Friday 28 July 2017

Glencore's shares below offer price on first official day of trading

Glencore is the world's largest diversified commodities trader. Photo: Getty Images
Glencore is the world's largest diversified commodities trader. Photo: Getty Images

Clara Ferreira-Marques

COMMODITIES trader Glencore's shares were stuck under water on their first day of official trade, dashing hopes of a strong start after it set a mid-range flotation price for London's largest-ever offering.

Sources close to the matter had said Glencore, the world's largest diversified commodities trader, felt it had left "money on the table" with an offer price of 530p that valued the company at £36.7bn (€42bn).

The shares, however, dropped on the grey market after the offer price was set on Thursday, touching lows of 506p on Monday, when miners were battered by worries over Chinese demand and threats to a European recovery.

By the close yesterday, the first day of unconditional trading, the shares were changing hands at 525p, up 2.1pc.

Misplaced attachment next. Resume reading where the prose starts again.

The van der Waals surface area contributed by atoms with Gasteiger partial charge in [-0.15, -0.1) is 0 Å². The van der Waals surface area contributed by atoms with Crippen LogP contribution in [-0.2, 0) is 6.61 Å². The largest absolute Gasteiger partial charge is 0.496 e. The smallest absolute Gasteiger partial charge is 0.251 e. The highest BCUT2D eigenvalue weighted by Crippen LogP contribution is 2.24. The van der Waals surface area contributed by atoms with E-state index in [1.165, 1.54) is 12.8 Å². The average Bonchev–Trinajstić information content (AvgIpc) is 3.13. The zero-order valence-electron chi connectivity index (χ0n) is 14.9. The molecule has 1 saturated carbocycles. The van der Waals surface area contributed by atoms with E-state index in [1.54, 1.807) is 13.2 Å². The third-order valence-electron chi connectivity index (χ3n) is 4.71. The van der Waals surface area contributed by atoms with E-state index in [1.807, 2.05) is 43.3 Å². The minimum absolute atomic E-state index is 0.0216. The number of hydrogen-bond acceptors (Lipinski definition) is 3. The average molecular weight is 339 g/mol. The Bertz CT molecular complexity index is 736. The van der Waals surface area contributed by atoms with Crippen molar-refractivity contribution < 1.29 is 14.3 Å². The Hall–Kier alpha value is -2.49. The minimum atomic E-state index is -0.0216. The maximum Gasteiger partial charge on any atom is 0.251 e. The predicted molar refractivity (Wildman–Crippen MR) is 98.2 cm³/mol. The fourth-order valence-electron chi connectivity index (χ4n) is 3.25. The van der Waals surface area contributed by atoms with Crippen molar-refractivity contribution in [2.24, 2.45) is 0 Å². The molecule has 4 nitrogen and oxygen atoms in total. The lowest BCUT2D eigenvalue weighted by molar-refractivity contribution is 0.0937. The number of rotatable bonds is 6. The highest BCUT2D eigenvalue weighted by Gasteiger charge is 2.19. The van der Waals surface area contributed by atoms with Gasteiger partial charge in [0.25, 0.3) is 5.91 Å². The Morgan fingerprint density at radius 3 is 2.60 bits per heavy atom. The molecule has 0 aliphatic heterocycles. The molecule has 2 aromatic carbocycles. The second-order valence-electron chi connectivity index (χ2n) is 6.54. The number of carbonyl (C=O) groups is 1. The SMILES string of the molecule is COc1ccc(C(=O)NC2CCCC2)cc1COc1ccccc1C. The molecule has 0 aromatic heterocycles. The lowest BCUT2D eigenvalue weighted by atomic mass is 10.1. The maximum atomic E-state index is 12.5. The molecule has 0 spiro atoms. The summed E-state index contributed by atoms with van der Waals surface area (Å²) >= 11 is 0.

The shares begin trading in Hong Kong today.

While some analysts still expressed concern over Glencore's valuation, several brushed aside worries about the stock trading below the offer price.

They said the market debut should be seen as a success, given its size and uncertainty in both commodity and equity markets.

Confidence

Analysts at Numis in London said the listing showed "confidence in a robust long-term commodity story".

"It has performed in line with the market. The interesting bit will come when they release their earnings, because their growth forecasts for this year were aggressive for the mining division," analyst Andrei Kroupnik at Collins Stewart said.

Glencore is due to publish its results for the first quarter of the year by next month.

"Ultimately, it has only been a few days. Markets are volatile and commodities are still mostly going down."

Glencore will join the FTSE blue chip index today, further boosting a basic resources sector that already makes up around 15pc of the index, second only to oil and gas. (Reuters)

Irish Independent

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